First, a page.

The Clapham Sect and the abolition of the slave trade (3)

Roger Fay
Roger Fay Elder at Zion Evangelical Baptist Church, Ripon, North Yorkshire. Chairman and former editor of ET.
01 July, 2012 6 min read

The Clapham Sect and the abolition of the slave trade (3)

The early English abolitionists faced fierce opposition from church and state. But they had set their course and, on 17 June 1783, the London Yearly Meeting of Quakers presented to Parliament the first ever petition against the slave trade.

Following that, in 1787, a twelve-member Committee for the Abolition of the Slave Trade was established in London. Nine of its members were Quakers; the other three, including Granville Sharp and Thomas Clarkson, were Anglicans. Later, this committee sent every MP a copy of John Newton’s Thoughts upon the African slave trade.

In 1788, as a result of abolitionist pressure, the Privy Council instructed its Committee on Trade and Plantations to begin an enquiry into the slave trade. Among the pro-slavers testifying was Admiral Lord Rodney, who declared he had never seen a Negro flogged half as severely as an English schoolboy!
   Among the anti-slavers were Rev. James Ramsay, formerly Rector of St Kitts and then Vicar of Teston in Kent; Rev. John Newton, former slave trader and Rector of St Mary Woolnoth in London; and Thomas Clarkson.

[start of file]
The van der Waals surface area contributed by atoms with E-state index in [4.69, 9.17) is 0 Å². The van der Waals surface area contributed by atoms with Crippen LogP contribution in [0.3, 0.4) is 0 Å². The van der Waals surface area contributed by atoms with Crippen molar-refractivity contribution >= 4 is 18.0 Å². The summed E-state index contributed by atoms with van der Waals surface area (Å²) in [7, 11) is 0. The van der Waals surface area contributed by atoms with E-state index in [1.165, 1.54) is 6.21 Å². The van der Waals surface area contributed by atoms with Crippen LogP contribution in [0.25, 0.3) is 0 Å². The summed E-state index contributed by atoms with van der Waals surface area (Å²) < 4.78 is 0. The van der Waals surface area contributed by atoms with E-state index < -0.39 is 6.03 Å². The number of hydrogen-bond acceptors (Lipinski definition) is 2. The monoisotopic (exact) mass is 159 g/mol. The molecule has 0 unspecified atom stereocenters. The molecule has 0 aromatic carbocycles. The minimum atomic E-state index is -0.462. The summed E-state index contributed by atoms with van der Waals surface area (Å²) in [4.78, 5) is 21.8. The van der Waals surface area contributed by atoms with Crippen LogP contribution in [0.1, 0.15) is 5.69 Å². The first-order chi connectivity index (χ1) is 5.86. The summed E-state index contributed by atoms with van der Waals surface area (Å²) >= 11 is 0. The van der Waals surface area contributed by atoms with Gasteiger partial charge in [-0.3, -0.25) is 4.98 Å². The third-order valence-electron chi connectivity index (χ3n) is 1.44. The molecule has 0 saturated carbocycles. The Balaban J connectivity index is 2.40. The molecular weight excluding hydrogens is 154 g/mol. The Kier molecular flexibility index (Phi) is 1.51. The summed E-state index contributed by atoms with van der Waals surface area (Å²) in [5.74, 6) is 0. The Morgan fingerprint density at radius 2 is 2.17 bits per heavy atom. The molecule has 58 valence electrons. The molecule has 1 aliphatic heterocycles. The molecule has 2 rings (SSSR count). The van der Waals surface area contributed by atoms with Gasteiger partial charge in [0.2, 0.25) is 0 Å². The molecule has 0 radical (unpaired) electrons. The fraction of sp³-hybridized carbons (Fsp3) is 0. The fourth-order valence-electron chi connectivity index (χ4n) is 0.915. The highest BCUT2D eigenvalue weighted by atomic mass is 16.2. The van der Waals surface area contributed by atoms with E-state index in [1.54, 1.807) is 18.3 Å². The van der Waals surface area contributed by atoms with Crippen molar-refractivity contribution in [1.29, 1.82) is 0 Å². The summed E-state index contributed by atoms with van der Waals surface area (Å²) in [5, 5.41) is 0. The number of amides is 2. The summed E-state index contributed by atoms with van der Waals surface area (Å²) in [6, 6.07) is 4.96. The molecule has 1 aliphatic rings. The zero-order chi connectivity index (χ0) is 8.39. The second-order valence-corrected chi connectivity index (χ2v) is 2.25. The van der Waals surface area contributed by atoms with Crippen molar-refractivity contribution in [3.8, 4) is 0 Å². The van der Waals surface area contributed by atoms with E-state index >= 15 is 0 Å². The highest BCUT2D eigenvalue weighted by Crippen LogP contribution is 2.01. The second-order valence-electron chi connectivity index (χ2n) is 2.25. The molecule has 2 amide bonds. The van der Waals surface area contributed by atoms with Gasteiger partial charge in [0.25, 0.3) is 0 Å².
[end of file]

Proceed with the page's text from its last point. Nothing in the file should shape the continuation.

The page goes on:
James Ramsay was in ‘the Teston circle’ that included the evangelical Comptroller of the navy Sir Charles Middleton, his wife Lady Margaret and Elizabeth Bouverie.
   Thomas Clarkson was tireless in gathering evidence against the trade. He had ridden 1600 miles in two months persuading witnesses to testify. Once, tracking a potential witness, he found him on the 317th ship he visited!
   On one occasion Clarkson barely escaped with his life, when a gang tried to hustle him over Liverpool’s pier-head. But he was able to show the Committee all the paraphernalia of slavery — the thumbscrew, punishment collar, chains, shackles, knotted rope’s end for beating and instrument for force feeding.
   William Wilberforce led the campaign in the Commons. His first speech on the subject was on 12 May 1789. He drew on the testimonies given to the Privy Council and in an eloquent speech lasting three and a half hours took issue with the ludicrous claims of one Mr Norris of Liverpool: